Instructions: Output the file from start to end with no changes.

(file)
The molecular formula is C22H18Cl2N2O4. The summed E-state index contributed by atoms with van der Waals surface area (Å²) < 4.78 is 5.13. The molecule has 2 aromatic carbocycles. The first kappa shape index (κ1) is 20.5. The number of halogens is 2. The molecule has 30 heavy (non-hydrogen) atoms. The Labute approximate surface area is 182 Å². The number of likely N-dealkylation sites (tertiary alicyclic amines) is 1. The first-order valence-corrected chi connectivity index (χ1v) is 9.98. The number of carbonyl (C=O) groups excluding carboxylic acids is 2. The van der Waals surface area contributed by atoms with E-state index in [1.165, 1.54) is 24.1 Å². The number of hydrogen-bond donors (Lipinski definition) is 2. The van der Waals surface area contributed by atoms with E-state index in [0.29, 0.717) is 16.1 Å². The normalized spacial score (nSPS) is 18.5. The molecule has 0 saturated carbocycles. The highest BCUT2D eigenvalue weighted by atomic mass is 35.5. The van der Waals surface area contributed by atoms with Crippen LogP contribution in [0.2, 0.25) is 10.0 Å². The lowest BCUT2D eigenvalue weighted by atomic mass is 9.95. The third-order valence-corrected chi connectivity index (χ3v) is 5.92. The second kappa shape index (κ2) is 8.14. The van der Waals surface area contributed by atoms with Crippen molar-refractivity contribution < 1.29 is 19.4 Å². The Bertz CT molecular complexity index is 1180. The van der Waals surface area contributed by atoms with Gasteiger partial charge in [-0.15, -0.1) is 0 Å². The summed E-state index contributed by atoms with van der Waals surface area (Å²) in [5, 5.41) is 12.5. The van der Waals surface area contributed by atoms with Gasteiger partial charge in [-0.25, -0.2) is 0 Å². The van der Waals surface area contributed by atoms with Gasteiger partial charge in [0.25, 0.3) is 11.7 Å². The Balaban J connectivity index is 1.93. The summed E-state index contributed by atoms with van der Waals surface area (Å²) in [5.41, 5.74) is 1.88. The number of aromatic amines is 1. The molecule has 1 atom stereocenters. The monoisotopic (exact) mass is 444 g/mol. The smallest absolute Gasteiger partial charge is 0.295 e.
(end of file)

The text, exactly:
The molecular formula is C22H18Cl2N2O4. The summed E-state index contributed by atoms with van der Waals surface area (Å²) < 4.78 is 5.13. The molecule has 2 aromatic carbocycles. The first kappa shape index (κ1) is 20.5. The number of halogens is 2. The molecule has 30 heavy (non-hydrogen) atoms. The Labute approximate surface area is 182 Å². The number of likely N-dealkylation sites (tertiary alicyclic amines) is 1. The first-order valence-corrected chi connectivity index (χ1v) is 9.98. The number of carbonyl (C=O) groups excluding carboxylic acids is 2. The van der Waals surface area contributed by atoms with E-state index in [1.165, 1.54) is 24.1 Å². The number of hydrogen-bond donors (Lipinski definition) is 2. The van der Waals surface area contributed by atoms with E-state index in [0.29, 0.717) is 16.1 Å². The normalized spacial score (nSPS) is 18.5. The molecule has 0 saturated carbocycles. The highest BCUT2D eigenvalue weighted by atomic mass is 35.5. The van der Waals surface area contributed by atoms with Crippen LogP contribution in [0.2, 0.25) is 10.0 Å². The lowest BCUT2D eigenvalue weighted by atomic mass is 9.95. The third-order valence-corrected chi connectivity index (χ3v) is 5.92. The second kappa shape index (κ2) is 8.14. The van der Waals surface area contributed by atoms with Crippen molar-refractivity contribution < 1.29 is 19.4 Å². The Bertz CT molecular complexity index is 1180. The van der Waals surface area contributed by atoms with Gasteiger partial charge in [-0.15, -0.1) is 0 Å². The summed E-state index contributed by atoms with van der Waals surface area (Å²) in [5, 5.41) is 12.5. The van der Waals surface area contributed by atoms with Gasteiger partial charge in [-0.25, -0.2) is 0 Å². The van der Waals surface area contributed by atoms with Gasteiger partial charge in [0.25, 0.3) is 11.7 Å². The Balaban J connectivity index is 1.93. The summed E-state index contributed by atoms with van der Waals surface area (Å²) in [5.41, 5.74) is 1.88. The number of aromatic amines is 1. The molecule has 1 atom stereocenters. The monoisotopic (exact) mass is 444 g/mol. The smallest absolute Gasteiger partial charge is 0.295 e.